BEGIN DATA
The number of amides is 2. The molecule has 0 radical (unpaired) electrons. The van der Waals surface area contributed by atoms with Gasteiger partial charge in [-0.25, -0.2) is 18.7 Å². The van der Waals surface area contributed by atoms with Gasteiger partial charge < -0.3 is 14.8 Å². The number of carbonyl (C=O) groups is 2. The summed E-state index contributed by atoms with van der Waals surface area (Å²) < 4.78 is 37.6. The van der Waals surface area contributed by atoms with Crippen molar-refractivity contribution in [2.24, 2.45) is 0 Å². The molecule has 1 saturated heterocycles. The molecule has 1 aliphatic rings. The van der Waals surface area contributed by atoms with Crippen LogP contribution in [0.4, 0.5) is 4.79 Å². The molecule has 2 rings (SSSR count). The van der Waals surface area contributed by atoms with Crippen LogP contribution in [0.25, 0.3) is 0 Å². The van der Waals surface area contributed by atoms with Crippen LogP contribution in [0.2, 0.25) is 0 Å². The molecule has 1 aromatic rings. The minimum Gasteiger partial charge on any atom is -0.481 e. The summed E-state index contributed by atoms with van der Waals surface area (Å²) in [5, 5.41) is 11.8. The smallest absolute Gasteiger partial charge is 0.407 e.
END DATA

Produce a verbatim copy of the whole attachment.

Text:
The number of amides is 2. The molecule has 0 radical (unpaired) electrons. The van der Waals surface area contributed by atoms with Gasteiger partial charge in [-0.25, -0.2) is 18.7 Å². The van der Waals surface area contributed by atoms with Gasteiger partial charge < -0.3 is 14.8 Å². The number of carbonyl (C=O) groups is 2. The summed E-state index contributed by atoms with van der Waals surface area (Å²) < 4.78 is 37.6. The van der Waals surface area contributed by atoms with Crippen molar-refractivity contribution in [2.24, 2.45) is 0 Å². The molecule has 1 saturated heterocycles. The molecule has 1 aliphatic rings. The van der Waals surface area contributed by atoms with Crippen LogP contribution in [0.4, 0.5) is 4.79 Å². The molecule has 2 rings (SSSR count). The van der Waals surface area contributed by atoms with Crippen LogP contribution in [0.25, 0.3) is 0 Å². The van der Waals surface area contributed by atoms with Crippen LogP contribution in [0.2, 0.25) is 0 Å². The molecule has 1 aromatic rings. The minimum Gasteiger partial charge on any atom is -0.481 e. The summed E-state index contributed by atoms with van der Waals surface area (Å²) in [5, 5.41) is 11.8. The smallest absolute Gasteiger partial charge is 0.407 e.